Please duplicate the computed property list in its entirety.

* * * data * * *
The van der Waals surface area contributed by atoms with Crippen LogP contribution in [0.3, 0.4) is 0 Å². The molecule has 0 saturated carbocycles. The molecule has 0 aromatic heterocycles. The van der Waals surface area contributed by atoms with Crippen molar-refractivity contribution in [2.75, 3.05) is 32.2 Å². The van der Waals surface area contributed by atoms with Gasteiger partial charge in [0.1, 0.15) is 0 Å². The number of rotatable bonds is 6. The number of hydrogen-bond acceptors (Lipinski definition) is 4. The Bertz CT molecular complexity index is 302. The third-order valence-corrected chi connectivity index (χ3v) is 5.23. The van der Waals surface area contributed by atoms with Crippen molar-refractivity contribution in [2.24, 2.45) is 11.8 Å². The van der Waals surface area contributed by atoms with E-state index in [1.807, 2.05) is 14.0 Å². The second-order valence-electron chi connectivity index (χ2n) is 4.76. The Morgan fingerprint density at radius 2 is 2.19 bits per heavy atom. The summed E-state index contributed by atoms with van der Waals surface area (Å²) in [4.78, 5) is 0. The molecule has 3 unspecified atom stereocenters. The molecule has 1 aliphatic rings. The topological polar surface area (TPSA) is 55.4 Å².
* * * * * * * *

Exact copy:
The van der Waals surface area contributed by atoms with Crippen LogP contribution in [0.3, 0.4) is 0 Å². The molecule has 0 saturated carbocycles. The molecule has 0 aromatic heterocycles. The van der Waals surface area contributed by atoms with Crippen molar-refractivity contribution in [2.75, 3.05) is 32.2 Å². The van der Waals surface area contributed by atoms with Gasteiger partial charge in [0.1, 0.15) is 0 Å². The number of rotatable bonds is 6. The number of hydrogen-bond acceptors (Lipinski definition) is 4. The Bertz CT molecular complexity index is 302. The third-order valence-corrected chi connectivity index (χ3v) is 5.23. The van der Waals surface area contributed by atoms with Crippen molar-refractivity contribution in [2.24, 2.45) is 11.8 Å². The van der Waals surface area contributed by atoms with E-state index in [1.807, 2.05) is 14.0 Å². The second-order valence-electron chi connectivity index (χ2n) is 4.76. The Morgan fingerprint density at radius 2 is 2.19 bits per heavy atom. The summed E-state index contributed by atoms with van der Waals surface area (Å²) in [4.78, 5) is 0. The molecule has 3 unspecified atom stereocenters. The molecule has 1 aliphatic rings. The topological polar surface area (TPSA) is 55.4 Å².